Lima Charlie News Correspondent Don Martinez, a combat veteran, is about to embark on an adventure with his best friend and service dog, Geronimo.
My first service dog was named Charlie. She was a Yellow Lab that I rescued from the local shelter. She was awesome. She came with all her shots and such, even a voucher for one free visit to a local vet clinic.
Charlie’s favorite pastime was chasing squirrels in the backyard. That and carrying around our cat, DJ, by the neck. She died three months later. Liver failure was the cause, a test for which the voucher did not cover. It happens?
Coincidently, the night before I had to put Charlie down, the universe aligned and delivered me a little Chihuahua named Beast. Beast was a rescue as well and was there for me during this difficult transition.
The organization that was assisting me with training my service dog was immediately on the hunt for a new dog. They are a great outfit out of Texas called TADSAW. The key to my success is in their philosophy of giving the veteran and dog a chance to connect over time before going out into the world.
TADSAW’s Program Director, Bart Sherwood, personally handled the selection and delivery of a one year old German Shepard/Lab Mix that was named Geronimo. Bart made sure Geronimo was fixed and had the vet examine him and give him all of his shots before shipping Geronimo out from New Mexico, from where they had rescued him, up to Colorado.
My daughters and I picked up Geronimo and brought him home to his new pack of Beast and DJ. Beast was not fixed at the time, and like a typical Chihuahua, established dominance right from the start. It worked for the first few months, but over time, he backed down.
The first couple of months were adventurous to say the least. Geronimo destroyed some furniture, screen doors and escaped a few times in the beginning, nothing too serious. I think the toughest part during training was when he ran up the stairs, looked right at me, and proceeded to lift his leg and pee all over the balcony. I was so angry that I was ready to get rid of him …
But we hung in and made it through.
TADSAW’s program trains the veteran to be the dog trainer, as opposed to training a dog and giving them to someone who may or may not care. Their approach is much more humane, but more importantly, it creates a deeper lasting bond between the veteran and the dog.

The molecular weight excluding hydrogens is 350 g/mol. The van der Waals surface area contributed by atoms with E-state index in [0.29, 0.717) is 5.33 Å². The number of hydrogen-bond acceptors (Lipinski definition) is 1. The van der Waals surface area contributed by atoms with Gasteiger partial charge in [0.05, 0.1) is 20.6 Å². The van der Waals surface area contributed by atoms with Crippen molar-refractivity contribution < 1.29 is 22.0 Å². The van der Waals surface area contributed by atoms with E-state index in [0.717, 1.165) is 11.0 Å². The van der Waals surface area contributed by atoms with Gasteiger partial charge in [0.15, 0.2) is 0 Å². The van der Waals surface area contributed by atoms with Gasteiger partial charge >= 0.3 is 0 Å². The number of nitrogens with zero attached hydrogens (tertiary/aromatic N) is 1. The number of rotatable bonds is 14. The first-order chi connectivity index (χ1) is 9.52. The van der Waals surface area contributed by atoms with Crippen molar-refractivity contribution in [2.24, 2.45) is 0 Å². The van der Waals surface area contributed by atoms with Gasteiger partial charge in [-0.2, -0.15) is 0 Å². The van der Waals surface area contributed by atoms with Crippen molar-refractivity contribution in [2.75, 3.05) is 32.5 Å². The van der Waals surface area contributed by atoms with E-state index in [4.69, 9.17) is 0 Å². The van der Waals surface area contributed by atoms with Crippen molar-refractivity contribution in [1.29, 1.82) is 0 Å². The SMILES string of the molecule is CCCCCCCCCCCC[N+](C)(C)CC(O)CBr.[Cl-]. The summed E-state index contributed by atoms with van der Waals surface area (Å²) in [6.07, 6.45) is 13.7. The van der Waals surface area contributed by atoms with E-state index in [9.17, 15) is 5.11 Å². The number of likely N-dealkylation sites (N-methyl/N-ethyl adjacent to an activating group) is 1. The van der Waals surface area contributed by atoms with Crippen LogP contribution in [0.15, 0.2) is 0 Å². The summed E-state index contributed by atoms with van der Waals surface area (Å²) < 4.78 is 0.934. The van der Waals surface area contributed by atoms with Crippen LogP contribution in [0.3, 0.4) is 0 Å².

TADSAW allows the veteran to rescue a shelter animal in their local community, to experience that heartfelt connection between the two and to fuse a bond. If the spark is not there, then the veteran continues to search until the connection is made. This is very important for all veterans to understand.
Once the veteran and the dog come home, TADSAW provides a written program to follow and a mentor nearby to help guide the two towards moving forward. The result – an unbreakable bond that allows the veteran to once again reenter their community.
Throughout the past two years, Geronimo and I have been training side-by-side to one day leave the house and travel. Because of his “Service Dog In Training” status, I can take him everywhere a fully trained service dog could go – but I must leave should he become disruptive. Being he’s such a good boy, I’m not too worried about this …
Our goal this summer is to hike up Pikes Peak, the highest summit of the southern Front Range of the Rocky Mountains that stands a bit over 14k feet. Geronimo has been doing such a great job that I had to upgrade all of his gear so we could be more mobile. Ray Allen Manufacturing, the World Leader in K-9 equipment, conveniently located in Colorado Springs, built a custom harness and provided his leash and patches.
We took a trip to Ray Allen so we could try on different models of harnesses and material. There they were able to take Geronimo’s vest to the manufacturing floor to make adjustments on site. He now has modular saddle bags so he can carry his own toys and water now. When they were all finished, they showed me how I can now take Geronimo rappelling, which to be honest, never once crossed my mind!
Geronimo and I are about to take our first airplane flight and go on an adventure for a few weeks for Lima Charlie News. We are headed to D.C. to cover the Veteran’s Rally (#VetsRallyDC).
I have full faith and trust in his ability to do his job. His presence allows me to reintegrate back into society so that I can continue to be a positive role model in my community.
As a productive member of society, it’s up to me to ensure I am always following the law. Unable to use certain “tools in my tool box” whenever I travel, it’s up to me to adjust. Service dogs allow veterans a chance to reintegrate back into their community, while at the same time, saving a local dog from a local shelter.
Donald E. Martinez, Lima Charlie News
Don Martinez is a retired Field Artillery officer living in Colorado Springs, CO. He is a veteran of Operation Iraqi Freedom with two combat deployments to Iraq where he earned his Combat Action Badge. Don reports on national security, public policy, political management, homeland security, and veterans issues. Follow Don on Twitter @
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